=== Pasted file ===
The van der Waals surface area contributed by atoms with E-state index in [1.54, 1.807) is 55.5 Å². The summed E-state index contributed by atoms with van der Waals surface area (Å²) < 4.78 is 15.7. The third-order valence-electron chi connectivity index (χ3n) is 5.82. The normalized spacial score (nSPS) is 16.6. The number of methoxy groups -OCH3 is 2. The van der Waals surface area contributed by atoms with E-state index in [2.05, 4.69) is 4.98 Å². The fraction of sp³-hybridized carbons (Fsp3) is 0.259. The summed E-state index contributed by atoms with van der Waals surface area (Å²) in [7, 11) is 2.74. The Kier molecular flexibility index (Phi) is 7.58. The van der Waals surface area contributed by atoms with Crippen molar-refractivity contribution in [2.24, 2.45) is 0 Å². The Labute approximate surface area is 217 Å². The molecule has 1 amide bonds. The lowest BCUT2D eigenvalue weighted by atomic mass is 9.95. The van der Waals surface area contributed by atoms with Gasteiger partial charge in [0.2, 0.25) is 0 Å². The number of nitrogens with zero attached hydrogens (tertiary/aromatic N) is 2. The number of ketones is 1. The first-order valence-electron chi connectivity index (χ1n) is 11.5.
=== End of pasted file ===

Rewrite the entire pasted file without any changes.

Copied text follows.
The van der Waals surface area contributed by atoms with E-state index in [1.54, 1.807) is 55.5 Å². The summed E-state index contributed by atoms with van der Waals surface area (Å²) < 4.78 is 15.7. The third-order valence-electron chi connectivity index (χ3n) is 5.82. The normalized spacial score (nSPS) is 16.6. The number of methoxy groups -OCH3 is 2. The van der Waals surface area contributed by atoms with E-state index in [2.05, 4.69) is 4.98 Å². The fraction of sp³-hybridized carbons (Fsp3) is 0.259. The summed E-state index contributed by atoms with van der Waals surface area (Å²) in [7, 11) is 2.74. The Kier molecular flexibility index (Phi) is 7.58. The van der Waals surface area contributed by atoms with Crippen molar-refractivity contribution in [2.24, 2.45) is 0 Å². The Labute approximate surface area is 217 Å². The molecule has 1 amide bonds. The lowest BCUT2D eigenvalue weighted by atomic mass is 9.95. The van der Waals surface area contributed by atoms with Gasteiger partial charge in [0.2, 0.25) is 0 Å². The number of nitrogens with zero attached hydrogens (tertiary/aromatic N) is 2. The number of ketones is 1. The first-order valence-electron chi connectivity index (χ1n) is 11.5.